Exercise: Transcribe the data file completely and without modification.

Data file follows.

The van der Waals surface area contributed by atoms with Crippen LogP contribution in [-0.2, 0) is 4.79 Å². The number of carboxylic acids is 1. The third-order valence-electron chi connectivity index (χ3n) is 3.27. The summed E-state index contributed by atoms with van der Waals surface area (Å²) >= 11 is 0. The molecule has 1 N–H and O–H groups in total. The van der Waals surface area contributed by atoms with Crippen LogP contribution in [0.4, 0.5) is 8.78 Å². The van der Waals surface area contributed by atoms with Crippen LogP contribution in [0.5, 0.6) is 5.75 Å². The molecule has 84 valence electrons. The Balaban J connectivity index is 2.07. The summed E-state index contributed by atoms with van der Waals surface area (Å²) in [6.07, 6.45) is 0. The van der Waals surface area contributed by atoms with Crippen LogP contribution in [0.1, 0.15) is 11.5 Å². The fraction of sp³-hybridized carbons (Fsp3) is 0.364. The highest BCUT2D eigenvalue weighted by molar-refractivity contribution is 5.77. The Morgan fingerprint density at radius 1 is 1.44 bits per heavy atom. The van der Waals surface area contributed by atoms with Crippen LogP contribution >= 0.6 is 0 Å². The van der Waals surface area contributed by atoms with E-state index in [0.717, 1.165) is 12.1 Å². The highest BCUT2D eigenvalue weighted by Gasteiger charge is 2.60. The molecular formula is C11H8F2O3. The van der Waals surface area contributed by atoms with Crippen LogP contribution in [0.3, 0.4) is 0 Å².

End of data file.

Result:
The van der Waals surface area contributed by atoms with Crippen LogP contribution in [-0.2, 0) is 4.79 Å². The number of carboxylic acids is 1. The third-order valence-electron chi connectivity index (χ3n) is 3.27. The summed E-state index contributed by atoms with van der Waals surface area (Å²) >= 11 is 0. The molecule has 1 N–H and O–H groups in total. The van der Waals surface area contributed by atoms with Crippen LogP contribution in [0.4, 0.5) is 8.78 Å². The van der Waals surface area contributed by atoms with Crippen LogP contribution in [0.5, 0.6) is 5.75 Å². The molecule has 84 valence electrons. The Balaban J connectivity index is 2.07. The summed E-state index contributed by atoms with van der Waals surface area (Å²) in [6.07, 6.45) is 0. The van der Waals surface area contributed by atoms with Crippen LogP contribution in [0.1, 0.15) is 11.5 Å². The fraction of sp³-hybridized carbons (Fsp3) is 0.364. The highest BCUT2D eigenvalue weighted by molar-refractivity contribution is 5.77. The Morgan fingerprint density at radius 1 is 1.44 bits per heavy atom. The van der Waals surface area contributed by atoms with Crippen LogP contribution >= 0.6 is 0 Å². The van der Waals surface area contributed by atoms with E-state index in [0.717, 1.165) is 12.1 Å². The highest BCUT2D eigenvalue weighted by Gasteiger charge is 2.60. The molecular formula is C11H8F2O3. The van der Waals surface area contributed by atoms with Crippen LogP contribution in [0.3, 0.4) is 0 Å².